Ride Safe and Know What to Do in the Case of an Accident

DSC_0028Yesterday, I really needed to get out on the bike for a few miles to decompress. I left the house around 12:25 and rode to the end of the B&A trail. The weather was perfect, and I mean perfect. It was about 74F when I left the house and I was able to ride in short sleeves. There are going to be few days like this in the coming months.

Even in the middle of the day, the sun is low enough this time of year for everything to be cast in beautiful soft light. The leaves on the trees are still golden, orange and in some places red here in Severna Park. What more could I ask for?

I got to the end of the trail and turned around quickly to head home. (It was the middle of the work day and I did have some business that needed some attention.) As I peddled home, I marveled at the number of people who were out on the trail. The warm weather brought more than a few people out and I passed all kinds of cyclists — folks in spandex, folks not in spandex, folks on high-end bikes, commuters and hybrids, old skool schwins, and even maybe a huffy with a rusty chain. In my view of the world, all these folks are welcome on the trail.

As I neared the bridge over Round Bay road, I noticed someone riding ahead of me in jeans and a button down shirt on an older “ten-speed” style bike. As I moved over to the left, I was a good 75 yards behind the rider. Suddenly, he went down on the edge of the trail. He was separated from his bike, and he was under the split rail fence that borders the trail and the steep hill to the right. Instinctively I put on my breaks.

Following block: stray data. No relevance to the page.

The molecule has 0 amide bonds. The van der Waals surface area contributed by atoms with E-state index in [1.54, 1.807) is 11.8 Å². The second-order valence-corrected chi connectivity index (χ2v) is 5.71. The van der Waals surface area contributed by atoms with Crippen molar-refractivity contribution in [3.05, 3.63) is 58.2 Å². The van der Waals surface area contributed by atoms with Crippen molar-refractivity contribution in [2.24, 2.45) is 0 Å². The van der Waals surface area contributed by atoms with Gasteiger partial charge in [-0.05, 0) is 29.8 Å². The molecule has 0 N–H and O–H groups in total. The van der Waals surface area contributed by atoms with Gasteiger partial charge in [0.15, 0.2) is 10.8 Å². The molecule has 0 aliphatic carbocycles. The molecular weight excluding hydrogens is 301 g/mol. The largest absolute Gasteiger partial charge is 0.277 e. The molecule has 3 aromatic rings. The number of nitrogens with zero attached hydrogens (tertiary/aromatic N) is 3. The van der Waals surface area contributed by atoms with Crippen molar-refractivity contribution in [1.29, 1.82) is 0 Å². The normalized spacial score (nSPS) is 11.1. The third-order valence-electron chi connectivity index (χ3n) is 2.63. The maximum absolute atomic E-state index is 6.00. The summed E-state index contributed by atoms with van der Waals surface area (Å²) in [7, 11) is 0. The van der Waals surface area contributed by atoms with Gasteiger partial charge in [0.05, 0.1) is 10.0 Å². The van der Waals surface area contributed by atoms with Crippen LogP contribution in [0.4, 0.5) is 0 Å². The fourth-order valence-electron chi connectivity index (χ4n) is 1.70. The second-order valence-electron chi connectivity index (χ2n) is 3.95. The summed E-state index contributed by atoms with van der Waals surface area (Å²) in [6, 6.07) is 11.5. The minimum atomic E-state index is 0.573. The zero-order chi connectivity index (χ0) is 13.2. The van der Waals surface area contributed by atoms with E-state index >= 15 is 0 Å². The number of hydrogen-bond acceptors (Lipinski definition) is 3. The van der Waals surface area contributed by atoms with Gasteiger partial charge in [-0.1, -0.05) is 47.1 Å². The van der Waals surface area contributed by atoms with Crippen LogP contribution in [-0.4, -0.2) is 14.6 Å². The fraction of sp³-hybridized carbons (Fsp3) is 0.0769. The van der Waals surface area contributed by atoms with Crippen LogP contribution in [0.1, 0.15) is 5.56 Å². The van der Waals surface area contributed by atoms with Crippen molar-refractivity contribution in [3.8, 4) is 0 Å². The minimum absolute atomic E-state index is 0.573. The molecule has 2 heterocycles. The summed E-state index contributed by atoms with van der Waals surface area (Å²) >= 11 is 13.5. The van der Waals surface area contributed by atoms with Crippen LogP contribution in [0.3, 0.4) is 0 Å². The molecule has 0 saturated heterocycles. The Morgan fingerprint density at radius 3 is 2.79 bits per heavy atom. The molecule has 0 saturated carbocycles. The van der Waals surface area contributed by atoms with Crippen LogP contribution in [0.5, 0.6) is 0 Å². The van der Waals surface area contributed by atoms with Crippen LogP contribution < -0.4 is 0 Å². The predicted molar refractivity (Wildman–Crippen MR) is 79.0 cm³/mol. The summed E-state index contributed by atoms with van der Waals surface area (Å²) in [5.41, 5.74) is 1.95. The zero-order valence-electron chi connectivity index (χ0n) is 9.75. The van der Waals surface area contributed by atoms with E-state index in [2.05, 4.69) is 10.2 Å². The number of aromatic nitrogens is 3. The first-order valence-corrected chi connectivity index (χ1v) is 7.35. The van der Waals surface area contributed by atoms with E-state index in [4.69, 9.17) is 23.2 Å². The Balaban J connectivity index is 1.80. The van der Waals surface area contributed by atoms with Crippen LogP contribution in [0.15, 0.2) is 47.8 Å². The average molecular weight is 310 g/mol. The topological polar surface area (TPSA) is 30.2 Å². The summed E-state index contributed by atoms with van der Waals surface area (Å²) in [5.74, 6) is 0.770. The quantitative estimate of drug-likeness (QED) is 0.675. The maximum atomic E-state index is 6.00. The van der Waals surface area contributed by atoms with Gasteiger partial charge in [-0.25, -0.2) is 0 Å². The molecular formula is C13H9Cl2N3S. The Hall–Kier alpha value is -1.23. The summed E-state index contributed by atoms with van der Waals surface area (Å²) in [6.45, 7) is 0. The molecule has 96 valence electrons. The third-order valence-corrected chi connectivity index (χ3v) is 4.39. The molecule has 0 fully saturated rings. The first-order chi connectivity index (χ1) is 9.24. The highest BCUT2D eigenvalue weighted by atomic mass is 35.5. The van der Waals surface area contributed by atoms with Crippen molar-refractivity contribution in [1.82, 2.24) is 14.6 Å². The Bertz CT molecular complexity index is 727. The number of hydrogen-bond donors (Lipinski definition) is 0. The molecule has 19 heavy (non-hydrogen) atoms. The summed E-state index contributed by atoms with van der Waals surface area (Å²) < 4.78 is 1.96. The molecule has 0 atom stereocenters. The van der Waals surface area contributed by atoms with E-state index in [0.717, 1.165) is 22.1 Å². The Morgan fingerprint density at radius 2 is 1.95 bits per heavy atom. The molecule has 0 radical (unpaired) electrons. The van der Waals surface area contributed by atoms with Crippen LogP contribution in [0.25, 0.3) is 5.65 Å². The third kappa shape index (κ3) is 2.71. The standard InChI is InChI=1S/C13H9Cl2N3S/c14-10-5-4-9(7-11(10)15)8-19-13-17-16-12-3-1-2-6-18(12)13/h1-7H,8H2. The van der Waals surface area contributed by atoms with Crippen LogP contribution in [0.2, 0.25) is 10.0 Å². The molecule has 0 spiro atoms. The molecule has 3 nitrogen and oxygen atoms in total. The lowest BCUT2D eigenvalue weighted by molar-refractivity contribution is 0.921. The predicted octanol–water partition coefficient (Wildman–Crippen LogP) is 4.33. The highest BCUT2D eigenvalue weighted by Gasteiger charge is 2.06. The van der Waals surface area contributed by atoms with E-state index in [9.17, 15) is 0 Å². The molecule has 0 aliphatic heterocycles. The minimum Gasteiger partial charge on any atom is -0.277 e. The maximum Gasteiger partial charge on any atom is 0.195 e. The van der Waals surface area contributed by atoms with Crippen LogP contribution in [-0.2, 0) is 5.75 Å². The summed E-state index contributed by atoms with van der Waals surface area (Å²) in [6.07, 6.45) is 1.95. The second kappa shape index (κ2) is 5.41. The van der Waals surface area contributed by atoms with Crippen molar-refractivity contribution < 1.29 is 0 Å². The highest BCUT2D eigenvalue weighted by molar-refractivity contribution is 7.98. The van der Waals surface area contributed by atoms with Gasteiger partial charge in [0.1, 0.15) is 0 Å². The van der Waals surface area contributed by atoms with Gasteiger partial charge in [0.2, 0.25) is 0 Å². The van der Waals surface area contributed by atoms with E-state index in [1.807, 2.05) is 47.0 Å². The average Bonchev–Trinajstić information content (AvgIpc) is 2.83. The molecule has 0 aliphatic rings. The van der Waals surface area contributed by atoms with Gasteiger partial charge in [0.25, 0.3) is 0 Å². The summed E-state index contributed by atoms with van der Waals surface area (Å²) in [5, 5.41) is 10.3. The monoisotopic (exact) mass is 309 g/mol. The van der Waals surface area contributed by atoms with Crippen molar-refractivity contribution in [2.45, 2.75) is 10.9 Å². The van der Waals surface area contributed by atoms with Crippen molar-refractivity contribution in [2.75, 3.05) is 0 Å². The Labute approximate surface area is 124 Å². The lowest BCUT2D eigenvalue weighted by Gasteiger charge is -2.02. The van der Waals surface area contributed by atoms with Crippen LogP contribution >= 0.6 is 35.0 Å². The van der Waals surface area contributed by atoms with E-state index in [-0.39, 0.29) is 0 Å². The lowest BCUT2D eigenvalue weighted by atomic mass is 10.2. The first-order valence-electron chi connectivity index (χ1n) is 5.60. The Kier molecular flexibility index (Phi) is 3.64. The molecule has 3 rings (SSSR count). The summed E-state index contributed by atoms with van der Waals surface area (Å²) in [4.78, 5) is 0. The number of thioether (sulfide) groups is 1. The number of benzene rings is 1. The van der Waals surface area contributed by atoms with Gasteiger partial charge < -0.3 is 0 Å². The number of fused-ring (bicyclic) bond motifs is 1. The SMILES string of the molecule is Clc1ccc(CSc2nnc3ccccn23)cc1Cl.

When I got to him, Paul appeared to be having a seizure. As he was coming to, I was dialing 911. My next call was to his wife, where I left voicemail. I kept asked him not to move and got some more information including his age for the dispatcher. Within 20 minutes the Ambulance had shown up and the medics were taking care of him. I stayed on the scene in case I could offer any details about his condition or the events to the medics. As they took him away, I was relieved to know that he was in good hands.

Today, I got a call from Paul’s wife thanking me for my efforts and help. She told me that he had suffered a broken collar-bone, and a few broken ribs, as well as a concussion. It could have been a lot worse.

Just the other day, there was a discussion on a listserv for the local peloton about what to do in the case of an accident. I was glad to have read that list of items. I’m including (blatantly¬†stealing) them here, for reference.

  1. To prevent secondary injury, assess traffic, assign someone to ensure cars/trucks get around everyone in the group.
  2. Get all the people and bikes out of the way. Leave lights flashing.
  3. Resist the urge to help an injured rider get up. Leave him there until the fog has cleared and he’s ready.
  4. Look for injuries and decide quickly if it’s necessary to call 911 or a spouse/SO.
  5. Know the signs of a concussion, ask questions, inspect the helmet.
  6. Don’t let the injured convince you they are fine.
  7. Others not responsible for watching traffic should check the bike (ensure it’s ride-able) and collect stuff that fell off.
  8. Watch them closely for the next several miles, especially if riding in traffic.
  9. If you make the call to a friend or spouse, be careful what you say. Not being on scene, they often assume the worst.

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